TRUDEAU LIBERALS EAT THE CAKE WHILE WE GET THE CRUMBS
Ex-finance minister Morneau is caught in another scandal, Diane Francis writes.
What CEO pushes out his chief financial officer during a scandal, then spends shareholder money to lobby for him to land a cushy job with a lavish expense account?
Prime Minister Justin Trudeau does. Last week, the CBC broke the story that 19 federal public servants have been working part time advising former finance minister Bill Morneau on how to become secretary general of the Organization for Economic Co-Operation and Development (OECD).
This is the Morneau who quit under a cloud in the middle of a pandemic, but the Liberal elite looks after its own. The OECD position is a great gig and comes with an astronomical expense account to live and entertain in Paris, as well as to hobnob globally with other rich and powerful elitists. It's Davos and a Grand Tour on steroids.
The OECD is described as a “club of rich countries” and is a talking shop with 37 members aimed at stimulating economic progress and trade. It stages conferences, cocktail parties, collects comparative statistics on taxation and health care and champions policy initiatives to halt corruption and money laundering.
Unfortunately, since 2015, Canada's Liberal government and Morneau have done little to crack down on money laundering, despite criticism at home and abroad concerning secrecy and negative effects like soaring real estate prices. In fact, global watchdogs have coined the term “snow washing” to describe how tens of billions of dollars of dirty money a year can be easily washed clean, like the snow, in Canadian real estate. There's also the issue of Canada's gaping tax loopholes for offshore corporations.
Morneau has also had a few dust-ups. He was fined for failing to report the value of the French corporation that owned his French villa to the ethics commissioner. He was accused of conflict of interest for holding shares in Morneau Shepell, the company he ran that his father founded, before taking office.
In August, he suddenly resigned as finance minister and as a Liberal MP after he and his family were implicated, along with the prime minister, in the WE Charity scandal. He apologized about the WE situation, saying he mistakenly thought he'd paid for trips he and his family took. He later said he left because he already had his eye on the OECD job, that he wasn't going to seek re-election and that Canada needed a finance minister who would be there to see the country through the economic recovery, which is likely to take years.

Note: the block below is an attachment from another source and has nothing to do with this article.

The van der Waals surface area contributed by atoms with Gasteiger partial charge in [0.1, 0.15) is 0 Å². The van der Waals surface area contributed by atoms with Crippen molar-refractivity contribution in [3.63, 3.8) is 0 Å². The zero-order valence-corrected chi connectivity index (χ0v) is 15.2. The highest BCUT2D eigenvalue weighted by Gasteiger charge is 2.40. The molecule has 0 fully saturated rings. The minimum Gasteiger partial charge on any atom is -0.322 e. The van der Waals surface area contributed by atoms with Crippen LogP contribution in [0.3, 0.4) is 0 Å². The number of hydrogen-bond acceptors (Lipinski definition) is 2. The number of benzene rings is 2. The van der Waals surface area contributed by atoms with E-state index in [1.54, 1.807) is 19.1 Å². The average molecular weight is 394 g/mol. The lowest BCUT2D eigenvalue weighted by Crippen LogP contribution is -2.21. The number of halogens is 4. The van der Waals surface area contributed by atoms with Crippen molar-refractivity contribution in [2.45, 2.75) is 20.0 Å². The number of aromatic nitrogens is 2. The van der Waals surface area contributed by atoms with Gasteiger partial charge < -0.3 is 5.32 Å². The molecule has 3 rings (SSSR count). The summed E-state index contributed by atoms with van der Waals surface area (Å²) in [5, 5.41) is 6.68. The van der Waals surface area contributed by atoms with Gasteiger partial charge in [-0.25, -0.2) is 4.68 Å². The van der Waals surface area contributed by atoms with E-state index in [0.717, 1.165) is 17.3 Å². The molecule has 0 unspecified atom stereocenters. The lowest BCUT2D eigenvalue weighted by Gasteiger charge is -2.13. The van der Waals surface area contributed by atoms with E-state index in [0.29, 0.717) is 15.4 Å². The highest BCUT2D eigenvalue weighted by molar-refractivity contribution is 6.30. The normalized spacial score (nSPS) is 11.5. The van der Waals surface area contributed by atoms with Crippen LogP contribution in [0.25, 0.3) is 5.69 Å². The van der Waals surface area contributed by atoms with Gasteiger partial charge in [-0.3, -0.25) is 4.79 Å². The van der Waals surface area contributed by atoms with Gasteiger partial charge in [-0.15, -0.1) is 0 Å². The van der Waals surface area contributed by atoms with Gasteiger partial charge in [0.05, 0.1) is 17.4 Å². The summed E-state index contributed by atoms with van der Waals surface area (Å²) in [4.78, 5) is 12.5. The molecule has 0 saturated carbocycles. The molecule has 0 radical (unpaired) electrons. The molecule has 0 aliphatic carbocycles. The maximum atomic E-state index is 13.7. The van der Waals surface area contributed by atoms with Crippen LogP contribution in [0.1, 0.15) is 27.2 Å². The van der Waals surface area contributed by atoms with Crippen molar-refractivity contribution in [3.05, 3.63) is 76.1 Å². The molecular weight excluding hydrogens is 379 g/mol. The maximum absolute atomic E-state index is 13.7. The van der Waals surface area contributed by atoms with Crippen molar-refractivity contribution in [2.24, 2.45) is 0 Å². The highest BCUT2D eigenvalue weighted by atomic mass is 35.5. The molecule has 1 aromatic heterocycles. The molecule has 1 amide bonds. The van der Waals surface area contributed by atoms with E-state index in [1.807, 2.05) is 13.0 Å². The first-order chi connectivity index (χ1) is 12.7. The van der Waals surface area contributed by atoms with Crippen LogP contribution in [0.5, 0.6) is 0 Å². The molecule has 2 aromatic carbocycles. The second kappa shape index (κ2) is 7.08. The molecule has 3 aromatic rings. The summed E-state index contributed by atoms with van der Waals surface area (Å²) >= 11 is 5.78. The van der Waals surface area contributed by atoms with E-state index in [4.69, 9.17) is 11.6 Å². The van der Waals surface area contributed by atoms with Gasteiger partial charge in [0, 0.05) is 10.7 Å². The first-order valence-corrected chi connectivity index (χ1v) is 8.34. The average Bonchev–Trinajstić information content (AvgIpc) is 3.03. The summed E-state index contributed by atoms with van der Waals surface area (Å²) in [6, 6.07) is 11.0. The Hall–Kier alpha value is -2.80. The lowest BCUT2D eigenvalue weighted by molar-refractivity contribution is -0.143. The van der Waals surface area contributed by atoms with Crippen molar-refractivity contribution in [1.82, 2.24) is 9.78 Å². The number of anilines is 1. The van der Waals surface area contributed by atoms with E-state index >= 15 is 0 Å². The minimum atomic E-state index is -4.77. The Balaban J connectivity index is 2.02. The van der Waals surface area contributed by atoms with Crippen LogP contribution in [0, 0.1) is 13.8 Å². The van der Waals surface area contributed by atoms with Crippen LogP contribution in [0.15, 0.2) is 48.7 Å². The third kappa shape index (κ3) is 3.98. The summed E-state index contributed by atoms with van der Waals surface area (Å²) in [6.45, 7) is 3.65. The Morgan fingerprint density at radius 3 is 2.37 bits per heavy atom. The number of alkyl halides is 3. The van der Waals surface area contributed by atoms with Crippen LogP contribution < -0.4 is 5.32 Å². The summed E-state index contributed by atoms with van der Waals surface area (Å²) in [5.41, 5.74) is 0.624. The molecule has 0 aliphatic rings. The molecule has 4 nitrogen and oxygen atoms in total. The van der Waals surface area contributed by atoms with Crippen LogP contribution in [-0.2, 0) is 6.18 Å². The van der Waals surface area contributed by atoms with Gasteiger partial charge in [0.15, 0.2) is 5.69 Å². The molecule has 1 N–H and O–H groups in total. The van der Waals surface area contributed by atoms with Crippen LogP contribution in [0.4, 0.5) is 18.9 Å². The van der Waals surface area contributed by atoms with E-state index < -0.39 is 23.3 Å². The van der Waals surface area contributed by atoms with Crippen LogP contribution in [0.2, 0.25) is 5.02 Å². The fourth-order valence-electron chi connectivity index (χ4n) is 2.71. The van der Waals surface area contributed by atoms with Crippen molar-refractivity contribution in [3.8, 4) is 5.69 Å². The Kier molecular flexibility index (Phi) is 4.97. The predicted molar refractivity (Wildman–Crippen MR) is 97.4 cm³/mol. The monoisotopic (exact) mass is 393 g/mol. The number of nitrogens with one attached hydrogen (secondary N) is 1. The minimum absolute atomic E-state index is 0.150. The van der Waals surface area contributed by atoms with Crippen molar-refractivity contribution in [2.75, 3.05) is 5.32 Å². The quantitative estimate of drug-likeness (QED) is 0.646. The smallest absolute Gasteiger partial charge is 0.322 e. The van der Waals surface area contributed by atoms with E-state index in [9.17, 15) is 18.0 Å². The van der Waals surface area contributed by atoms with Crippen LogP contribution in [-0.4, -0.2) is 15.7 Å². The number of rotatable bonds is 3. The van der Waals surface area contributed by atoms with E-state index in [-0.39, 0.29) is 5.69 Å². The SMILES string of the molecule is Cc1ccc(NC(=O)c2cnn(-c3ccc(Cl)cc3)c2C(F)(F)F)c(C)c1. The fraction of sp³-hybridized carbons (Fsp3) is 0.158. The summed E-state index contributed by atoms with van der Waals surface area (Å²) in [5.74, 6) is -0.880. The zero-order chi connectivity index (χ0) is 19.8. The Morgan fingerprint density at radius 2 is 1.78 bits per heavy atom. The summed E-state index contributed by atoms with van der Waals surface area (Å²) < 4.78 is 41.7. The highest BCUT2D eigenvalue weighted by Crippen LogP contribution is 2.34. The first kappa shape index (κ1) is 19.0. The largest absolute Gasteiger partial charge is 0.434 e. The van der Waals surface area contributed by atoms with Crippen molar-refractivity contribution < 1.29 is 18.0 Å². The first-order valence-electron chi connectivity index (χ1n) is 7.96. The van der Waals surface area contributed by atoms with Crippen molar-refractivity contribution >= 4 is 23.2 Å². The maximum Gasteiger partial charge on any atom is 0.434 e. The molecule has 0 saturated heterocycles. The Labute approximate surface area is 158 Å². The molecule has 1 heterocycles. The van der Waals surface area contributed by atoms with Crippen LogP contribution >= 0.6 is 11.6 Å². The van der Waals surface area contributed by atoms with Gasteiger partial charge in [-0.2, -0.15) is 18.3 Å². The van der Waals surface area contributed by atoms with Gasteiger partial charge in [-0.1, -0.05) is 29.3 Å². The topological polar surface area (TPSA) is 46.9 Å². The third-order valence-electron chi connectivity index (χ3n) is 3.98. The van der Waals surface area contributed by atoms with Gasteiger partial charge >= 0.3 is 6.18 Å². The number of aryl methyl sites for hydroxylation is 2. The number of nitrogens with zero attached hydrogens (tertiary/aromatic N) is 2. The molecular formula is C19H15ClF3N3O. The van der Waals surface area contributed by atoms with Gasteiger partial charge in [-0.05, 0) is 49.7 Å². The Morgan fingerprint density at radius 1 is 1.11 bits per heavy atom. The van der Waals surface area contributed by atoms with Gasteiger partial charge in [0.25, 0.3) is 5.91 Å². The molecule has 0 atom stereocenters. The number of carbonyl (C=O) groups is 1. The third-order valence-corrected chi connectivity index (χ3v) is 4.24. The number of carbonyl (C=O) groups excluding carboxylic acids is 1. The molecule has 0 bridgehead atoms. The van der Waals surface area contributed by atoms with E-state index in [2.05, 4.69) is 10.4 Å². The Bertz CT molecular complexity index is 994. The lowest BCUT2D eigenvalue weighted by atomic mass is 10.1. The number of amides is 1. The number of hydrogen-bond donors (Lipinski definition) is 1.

Last month, the ethics commissioner dropped the investigation into Morneau over the WE
Charity scandal. “I accept that you genuinely believed you had paid for the entire cost of both trips,” said Ethics Commissioner Mario Dion.
Now, Morneau faces 11 rivals for the OECD gig, and 19 public servants are helping him snag it. So far, $6,265.76 has been spent on hospitality in Paris, but Global Affairs Canada said it had no projection for the final price tag, adding that the pandemic could drive costs higher. By the way, that total covers one fancy dinner in Paris for four.
Clearly, Canadians are captive
to an elite group of people who look after their own. We'll likely never know how much Morneau's bid for secretary general will end up costing taxpayers, or how him getting the job benefits the country. We still have no idea how many millions the prime minister blew on his road show last year wooing tin pot despots to back his failed attempt for a useless Security Council seat at the United Nations.
This is Liberal Canada: they eat the cake; we get the crumbs.
Clearly, Canadians are captive to an elite group of people who look after their own.